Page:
Surgical Endoscopy

, Volume 26, Issue 1, pp 271–276 | Cite as

Surgical optimisation of the gastric conduit for minimally invasive oesophagectomy

  • Shahjehan A. WajedEmail author
  • Darmarajah Veeramootoo
  • Angela C. Shore



Total minimally invasive oesophagectomy (MIO) is a valid alternative to open surgery for the management of oesophagogastric cancer and may lead to a more rapid restoration of health-related quality of life post surgery. However, a high incidence of gastric conduit failure (GCF) has also been observed which could be detrimental to any potential benefits of this approach. Technical modifications have been introduced in an attempt to reduce conduit morbidity, and the aim of this study was to evaluate their efficacy.


Minimally invasive oesophagectomy has been the procedure of choice in our unit since April 2004. Data on patient and surgical variables are entered onto a prospective database. Laparoscopic ischaemic conditioning (LIC) by ligation of the left gastric vessels 2 weeks prior to MIO was introduced in April 2006. Extracorporeal formation of the gastric conduit through a minilaparotomy was offered to patients since January 2008. Where present, GCF was characterised as one of three types: I, simple anastomotic leak; II, conduit tip necrosis; and III, whole conduit necrosis.


As of January 2010, 131 patients had undergone an MIO and GCF was observed in 21 patients (16.0%). Sixty-seven patients had LIC and 9 of them (13.4%) developed GCF (I, 10.4%; II, 0%; III, 3.0%) compared to 12 (18.8%) of 64 patients who did not have LIC (I, 6.3%; II, 7.8%; III, 4.7%). A total of 43 patients had an extracorporeally fashioned conduit and 6 (14.0%) developed GCF (I, 11.6%; II, 0%; III, 2.3%), whilst 88 had an intracorporeal conduit with 15 (17.0%) developing GCF (I, 6.8%; II, 5.7%; III, 4.5%). GCF can be reduced with the incorporation of LIC and an extracorporeally fashioned conduit, with possible elimination of type II conduit tip necrosis.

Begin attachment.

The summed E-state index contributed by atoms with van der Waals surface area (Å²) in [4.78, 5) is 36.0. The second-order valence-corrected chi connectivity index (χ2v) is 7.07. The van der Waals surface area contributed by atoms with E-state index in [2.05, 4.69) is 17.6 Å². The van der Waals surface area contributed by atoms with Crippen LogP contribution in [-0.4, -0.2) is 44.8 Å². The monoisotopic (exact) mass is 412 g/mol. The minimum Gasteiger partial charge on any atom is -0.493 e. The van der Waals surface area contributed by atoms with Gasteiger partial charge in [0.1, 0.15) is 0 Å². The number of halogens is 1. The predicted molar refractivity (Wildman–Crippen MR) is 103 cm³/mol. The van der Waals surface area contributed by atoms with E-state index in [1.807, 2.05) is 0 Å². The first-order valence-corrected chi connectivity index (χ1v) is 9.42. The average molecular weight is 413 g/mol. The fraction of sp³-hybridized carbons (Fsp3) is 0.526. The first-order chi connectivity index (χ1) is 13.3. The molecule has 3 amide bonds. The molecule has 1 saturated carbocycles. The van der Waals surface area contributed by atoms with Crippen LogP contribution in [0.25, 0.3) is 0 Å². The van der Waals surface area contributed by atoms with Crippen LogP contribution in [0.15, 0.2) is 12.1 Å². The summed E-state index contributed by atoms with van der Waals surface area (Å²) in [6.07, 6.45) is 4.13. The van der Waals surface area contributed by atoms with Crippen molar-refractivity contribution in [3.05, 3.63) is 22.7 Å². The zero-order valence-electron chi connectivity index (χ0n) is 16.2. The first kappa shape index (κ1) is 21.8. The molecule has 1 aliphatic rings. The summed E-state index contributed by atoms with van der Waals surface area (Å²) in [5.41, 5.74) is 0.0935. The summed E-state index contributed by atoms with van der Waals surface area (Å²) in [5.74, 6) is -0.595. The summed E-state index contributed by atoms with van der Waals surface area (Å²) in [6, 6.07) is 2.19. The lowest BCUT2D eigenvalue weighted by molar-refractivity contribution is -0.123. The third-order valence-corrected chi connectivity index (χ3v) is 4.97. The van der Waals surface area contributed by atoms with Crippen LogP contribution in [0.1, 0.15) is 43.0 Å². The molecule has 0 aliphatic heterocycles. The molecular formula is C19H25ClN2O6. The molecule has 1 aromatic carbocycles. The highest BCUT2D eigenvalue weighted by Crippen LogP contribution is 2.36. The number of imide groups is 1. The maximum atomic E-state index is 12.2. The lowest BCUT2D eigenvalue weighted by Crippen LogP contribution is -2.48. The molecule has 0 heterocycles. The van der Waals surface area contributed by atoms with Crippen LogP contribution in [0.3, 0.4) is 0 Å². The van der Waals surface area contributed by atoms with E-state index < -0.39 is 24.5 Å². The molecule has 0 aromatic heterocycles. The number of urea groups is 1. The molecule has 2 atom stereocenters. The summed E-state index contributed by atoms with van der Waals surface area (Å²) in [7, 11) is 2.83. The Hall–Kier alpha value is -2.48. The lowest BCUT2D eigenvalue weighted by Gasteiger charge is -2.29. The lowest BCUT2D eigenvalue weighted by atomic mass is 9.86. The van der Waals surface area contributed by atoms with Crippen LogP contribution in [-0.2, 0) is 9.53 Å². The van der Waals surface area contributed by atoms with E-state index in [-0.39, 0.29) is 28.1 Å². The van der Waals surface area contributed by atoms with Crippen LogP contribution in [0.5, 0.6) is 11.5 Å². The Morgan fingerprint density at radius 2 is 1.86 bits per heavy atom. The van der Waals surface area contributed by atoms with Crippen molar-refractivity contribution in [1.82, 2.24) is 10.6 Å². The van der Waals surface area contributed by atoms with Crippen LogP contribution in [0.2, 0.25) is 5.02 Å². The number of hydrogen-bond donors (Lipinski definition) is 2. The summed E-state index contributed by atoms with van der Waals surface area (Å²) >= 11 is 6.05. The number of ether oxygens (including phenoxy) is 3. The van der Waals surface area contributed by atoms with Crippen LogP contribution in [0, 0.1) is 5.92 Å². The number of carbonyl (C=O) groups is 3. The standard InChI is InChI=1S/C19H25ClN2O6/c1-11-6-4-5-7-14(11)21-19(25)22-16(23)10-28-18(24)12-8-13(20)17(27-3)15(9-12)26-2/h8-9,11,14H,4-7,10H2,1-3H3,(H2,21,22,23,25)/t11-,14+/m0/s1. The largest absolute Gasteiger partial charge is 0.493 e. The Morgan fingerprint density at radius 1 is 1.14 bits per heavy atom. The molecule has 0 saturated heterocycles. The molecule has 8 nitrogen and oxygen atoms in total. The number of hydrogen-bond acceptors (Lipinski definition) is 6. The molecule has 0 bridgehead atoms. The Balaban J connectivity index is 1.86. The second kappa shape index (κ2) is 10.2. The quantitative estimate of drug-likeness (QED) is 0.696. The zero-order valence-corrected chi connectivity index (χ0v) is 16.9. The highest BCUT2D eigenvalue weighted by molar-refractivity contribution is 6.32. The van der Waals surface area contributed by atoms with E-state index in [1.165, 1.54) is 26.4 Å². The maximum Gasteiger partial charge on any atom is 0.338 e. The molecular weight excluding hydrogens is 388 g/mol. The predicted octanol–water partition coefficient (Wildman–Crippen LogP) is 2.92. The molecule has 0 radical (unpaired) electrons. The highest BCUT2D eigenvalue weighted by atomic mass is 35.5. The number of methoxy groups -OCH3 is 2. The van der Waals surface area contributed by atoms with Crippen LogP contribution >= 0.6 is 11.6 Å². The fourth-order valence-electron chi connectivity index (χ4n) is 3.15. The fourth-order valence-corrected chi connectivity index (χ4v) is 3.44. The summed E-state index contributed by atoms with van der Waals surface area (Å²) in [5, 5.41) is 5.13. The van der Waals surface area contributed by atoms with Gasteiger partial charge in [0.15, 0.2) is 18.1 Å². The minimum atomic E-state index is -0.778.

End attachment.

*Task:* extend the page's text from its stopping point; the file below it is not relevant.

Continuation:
Surgical modification of a three-stage minimally invasive oesophagectomy technique, with the further incorporation of laparoscopic ischaemic conditioning and extracorporeal conduit formation, reduces gastric conduit morbidity, allowing the potential benefits of this approach to be realised.


Oesophagectomy Minimally invasive Optimisation Gastric conduit 




Darmarajah Veeramootoo, Angela C. Shore, and Shahjehan A. Wajed have no conflicts of interest or financial ties to disclose.

Supplementary material

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Copyright information

© Springer Science+Business Media, LLC 2011

Authors and Affiliations

  • Shahjehan A. Wajed
    • 1
    Email author
  • Darmarajah Veeramootoo
    • 1
    • 2
  • Angela C. Shore
    • 2
  1. 1.Department of Upper Gastro-Intestinal SurgeryExeter Oesophago-Gastric Centre, Royal Devon and Exeter NHS Foundation TrustExeterUK
  2. 2.Institute of Biomedical and Clinical SciencePeninsula College of Medicine and Dentistry, University of ExeterExeterUK

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